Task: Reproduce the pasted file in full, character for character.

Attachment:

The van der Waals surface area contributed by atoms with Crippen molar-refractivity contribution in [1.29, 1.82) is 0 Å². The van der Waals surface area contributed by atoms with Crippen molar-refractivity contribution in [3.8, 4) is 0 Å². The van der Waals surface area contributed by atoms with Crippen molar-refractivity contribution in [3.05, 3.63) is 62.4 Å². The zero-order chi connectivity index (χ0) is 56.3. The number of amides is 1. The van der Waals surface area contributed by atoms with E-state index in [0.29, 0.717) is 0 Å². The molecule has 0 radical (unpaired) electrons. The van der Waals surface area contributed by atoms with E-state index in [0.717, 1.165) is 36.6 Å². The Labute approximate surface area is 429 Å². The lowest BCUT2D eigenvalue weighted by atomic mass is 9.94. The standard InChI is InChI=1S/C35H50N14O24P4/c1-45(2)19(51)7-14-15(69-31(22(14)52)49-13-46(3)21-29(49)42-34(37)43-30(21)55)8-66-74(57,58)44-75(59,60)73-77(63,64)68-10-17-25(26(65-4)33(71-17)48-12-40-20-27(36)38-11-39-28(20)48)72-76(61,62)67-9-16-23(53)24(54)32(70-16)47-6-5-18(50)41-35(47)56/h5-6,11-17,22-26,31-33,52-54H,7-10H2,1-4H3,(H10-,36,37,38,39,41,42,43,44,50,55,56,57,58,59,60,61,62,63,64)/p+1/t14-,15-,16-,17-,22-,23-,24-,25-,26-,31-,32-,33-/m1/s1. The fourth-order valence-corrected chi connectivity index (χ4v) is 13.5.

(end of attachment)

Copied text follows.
The van der Waals surface area contributed by atoms with Crippen molar-refractivity contribution in [1.29, 1.82) is 0 Å². The van der Waals surface area contributed by atoms with Crippen molar-refractivity contribution in [3.8, 4) is 0 Å². The van der Waals surface area contributed by atoms with Crippen molar-refractivity contribution in [3.05, 3.63) is 62.4 Å². The zero-order chi connectivity index (χ0) is 56.3. The number of amides is 1. The van der Waals surface area contributed by atoms with E-state index in [0.29, 0.717) is 0 Å². The molecule has 0 radical (unpaired) electrons. The van der Waals surface area contributed by atoms with E-state index in [0.717, 1.165) is 36.6 Å². The Labute approximate surface area is 429 Å². The lowest BCUT2D eigenvalue weighted by atomic mass is 9.94. The standard InChI is InChI=1S/C35H50N14O24P4/c1-45(2)19(51)7-14-15(69-31(22(14)52)49-13-46(3)21-29(49)42-34(37)43-30(21)55)8-66-74(57,58)44-75(59,60)73-77(63,64)68-10-17-25(26(65-4)33(71-17)48-12-40-20-27(36)38-11-39-28(20)48)72-76(61,62)67-9-16-23(53)24(54)32(70-16)47-6-5-18(50)41-35(47)56/h5-6,11-17,22-26,31-33,52-54H,7-10H2,1-4H3,(H10-,36,37,38,39,41,42,43,44,50,55,56,57,58,59,60,61,62,63,64)/p+1/t14-,15-,16-,17-,22-,23-,24-,25-,26-,31-,32-,33-/m1/s1. The fourth-order valence-corrected chi connectivity index (χ4v) is 13.5.